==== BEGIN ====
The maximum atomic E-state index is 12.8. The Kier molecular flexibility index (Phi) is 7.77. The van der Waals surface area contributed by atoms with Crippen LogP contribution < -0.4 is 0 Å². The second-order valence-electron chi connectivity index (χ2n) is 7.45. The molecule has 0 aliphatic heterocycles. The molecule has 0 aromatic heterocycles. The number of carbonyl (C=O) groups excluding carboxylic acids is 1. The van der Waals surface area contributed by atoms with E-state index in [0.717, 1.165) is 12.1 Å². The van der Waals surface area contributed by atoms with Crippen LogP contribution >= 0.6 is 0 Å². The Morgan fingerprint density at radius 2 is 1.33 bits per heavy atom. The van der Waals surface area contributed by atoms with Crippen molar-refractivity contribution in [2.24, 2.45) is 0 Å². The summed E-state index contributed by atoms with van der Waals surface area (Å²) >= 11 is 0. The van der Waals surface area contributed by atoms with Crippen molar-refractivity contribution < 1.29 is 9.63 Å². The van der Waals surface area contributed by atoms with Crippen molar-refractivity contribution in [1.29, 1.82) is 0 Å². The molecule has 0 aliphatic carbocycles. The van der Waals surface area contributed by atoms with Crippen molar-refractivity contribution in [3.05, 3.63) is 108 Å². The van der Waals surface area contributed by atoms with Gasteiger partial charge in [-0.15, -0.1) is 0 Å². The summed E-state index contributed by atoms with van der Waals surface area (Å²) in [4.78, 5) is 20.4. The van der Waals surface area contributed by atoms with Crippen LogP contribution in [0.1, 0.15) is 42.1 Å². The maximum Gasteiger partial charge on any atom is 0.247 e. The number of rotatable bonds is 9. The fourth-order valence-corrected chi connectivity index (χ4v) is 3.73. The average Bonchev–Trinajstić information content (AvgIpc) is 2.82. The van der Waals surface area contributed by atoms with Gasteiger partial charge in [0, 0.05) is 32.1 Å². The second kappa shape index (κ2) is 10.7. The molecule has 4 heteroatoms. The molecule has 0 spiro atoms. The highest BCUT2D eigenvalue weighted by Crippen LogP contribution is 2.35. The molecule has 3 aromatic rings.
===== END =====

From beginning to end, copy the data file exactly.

The maximum atomic E-state index is 12.8. The Kier molecular flexibility index (Phi) is 7.77. The van der Waals surface area contributed by atoms with Crippen LogP contribution < -0.4 is 0 Å². The second-order valence-electron chi connectivity index (χ2n) is 7.45. The molecule has 0 aliphatic heterocycles. The molecule has 0 aromatic heterocycles. The number of carbonyl (C=O) groups excluding carboxylic acids is 1. The van der Waals surface area contributed by atoms with E-state index in [0.717, 1.165) is 12.1 Å². The van der Waals surface area contributed by atoms with Crippen LogP contribution >= 0.6 is 0 Å². The Morgan fingerprint density at radius 2 is 1.33 bits per heavy atom. The van der Waals surface area contributed by atoms with Crippen molar-refractivity contribution in [2.24, 2.45) is 0 Å². The summed E-state index contributed by atoms with van der Waals surface area (Å²) >= 11 is 0. The van der Waals surface area contributed by atoms with Crippen molar-refractivity contribution < 1.29 is 9.63 Å². The van der Waals surface area contributed by atoms with Crippen molar-refractivity contribution in [1.29, 1.82) is 0 Å². The molecule has 0 aliphatic carbocycles. The van der Waals surface area contributed by atoms with Crippen molar-refractivity contribution in [3.05, 3.63) is 108 Å². The van der Waals surface area contributed by atoms with Gasteiger partial charge in [-0.15, -0.1) is 0 Å². The summed E-state index contributed by atoms with van der Waals surface area (Å²) in [4.78, 5) is 20.4. The van der Waals surface area contributed by atoms with Crippen LogP contribution in [0.1, 0.15) is 42.1 Å². The maximum Gasteiger partial charge on any atom is 0.247 e. The number of rotatable bonds is 9. The fourth-order valence-corrected chi connectivity index (χ4v) is 3.73. The average Bonchev–Trinajstić information content (AvgIpc) is 2.82. The van der Waals surface area contributed by atoms with Gasteiger partial charge in [0, 0.05) is 32.1 Å². The second kappa shape index (κ2) is 10.7. The molecule has 4 heteroatoms. The molecule has 0 spiro atoms. The highest BCUT2D eigenvalue weighted by Crippen LogP contribution is 2.35. The molecule has 3 aromatic rings.